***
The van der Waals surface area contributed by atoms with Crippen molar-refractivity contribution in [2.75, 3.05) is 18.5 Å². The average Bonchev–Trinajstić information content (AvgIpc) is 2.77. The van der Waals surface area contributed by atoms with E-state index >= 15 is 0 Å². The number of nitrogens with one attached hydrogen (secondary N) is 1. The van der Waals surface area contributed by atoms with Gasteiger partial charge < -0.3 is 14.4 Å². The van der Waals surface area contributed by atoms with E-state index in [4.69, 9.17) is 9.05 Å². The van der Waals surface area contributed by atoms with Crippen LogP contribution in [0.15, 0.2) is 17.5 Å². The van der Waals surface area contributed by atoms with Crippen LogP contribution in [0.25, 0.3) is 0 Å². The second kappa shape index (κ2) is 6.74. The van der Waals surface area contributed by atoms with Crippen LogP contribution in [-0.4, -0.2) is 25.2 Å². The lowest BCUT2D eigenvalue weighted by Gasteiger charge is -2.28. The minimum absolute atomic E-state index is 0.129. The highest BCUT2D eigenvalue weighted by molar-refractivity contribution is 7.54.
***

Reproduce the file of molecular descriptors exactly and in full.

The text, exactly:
The van der Waals surface area contributed by atoms with Crippen molar-refractivity contribution in [2.75, 3.05) is 18.5 Å². The average Bonchev–Trinajstić information content (AvgIpc) is 2.77. The van der Waals surface area contributed by atoms with E-state index >= 15 is 0 Å². The number of nitrogens with one attached hydrogen (secondary N) is 1. The van der Waals surface area contributed by atoms with Gasteiger partial charge < -0.3 is 14.4 Å². The van der Waals surface area contributed by atoms with E-state index in [4.69, 9.17) is 9.05 Å². The van der Waals surface area contributed by atoms with Crippen LogP contribution in [0.15, 0.2) is 17.5 Å². The van der Waals surface area contributed by atoms with Crippen LogP contribution in [0.25, 0.3) is 0 Å². The second kappa shape index (κ2) is 6.74. The van der Waals surface area contributed by atoms with Crippen LogP contribution in [-0.4, -0.2) is 25.2 Å². The lowest BCUT2D eigenvalue weighted by Gasteiger charge is -2.28. The minimum absolute atomic E-state index is 0.129. The highest BCUT2D eigenvalue weighted by molar-refractivity contribution is 7.54.